Walking slowly into the central hall of the 17th Lok Sabha after being sworn in as MP amidst ‘Jai Shri Ram’ chants, an opposition MP lamented: "Looks like this is a 10 year mandate for the Modi government." The MP's depression was not surprising: the opposition benches wore a distinctly deserted look and many familiar faces were missing. If the Lok Sabha offers a mirror to the state of our republic, then we are entering a unipolar India, one where diversity is giving way to a saffronised polity.

In the winter of 1994 when I first moved to Delhi from Mumbai, the chance to cover Parliament was a major attraction. Entering Central Hall and gazing at the portraits of our founding fathers was motivating. Listening to speakers like George Fernandes, Atal Bihari Vajpayee and Somnath Chatterjee enthused me. This was, after all, the crucible of Indian democracy. Almost a quarter of a century later, I am pained to report that every romantic illusion one had woven around Parliament has been dashed.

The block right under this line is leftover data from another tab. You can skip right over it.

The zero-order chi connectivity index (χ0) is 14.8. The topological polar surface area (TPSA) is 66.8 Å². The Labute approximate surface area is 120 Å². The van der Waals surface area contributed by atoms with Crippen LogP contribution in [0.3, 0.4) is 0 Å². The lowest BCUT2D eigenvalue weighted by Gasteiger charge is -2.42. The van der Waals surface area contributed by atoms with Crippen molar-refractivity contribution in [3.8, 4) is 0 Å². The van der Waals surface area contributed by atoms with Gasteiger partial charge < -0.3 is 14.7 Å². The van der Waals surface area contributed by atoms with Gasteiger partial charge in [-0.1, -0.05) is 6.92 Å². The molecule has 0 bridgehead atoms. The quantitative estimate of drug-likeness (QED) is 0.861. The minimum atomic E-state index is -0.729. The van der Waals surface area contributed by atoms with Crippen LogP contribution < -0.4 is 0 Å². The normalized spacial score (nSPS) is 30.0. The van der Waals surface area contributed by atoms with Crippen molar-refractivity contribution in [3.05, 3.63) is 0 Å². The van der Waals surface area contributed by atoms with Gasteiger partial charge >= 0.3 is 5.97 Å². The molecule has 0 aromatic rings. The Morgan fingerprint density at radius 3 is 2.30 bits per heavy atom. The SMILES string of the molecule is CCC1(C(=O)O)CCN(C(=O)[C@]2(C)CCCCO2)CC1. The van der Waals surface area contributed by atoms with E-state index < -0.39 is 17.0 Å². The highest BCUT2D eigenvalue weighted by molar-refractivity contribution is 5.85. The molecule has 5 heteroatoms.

The 2014 Indian general elections has been regarded as the most important elections in Indian history since 1977.
A parable on the limitations of vision and the dark side of love. This book presents a story of life's distorted perceptions
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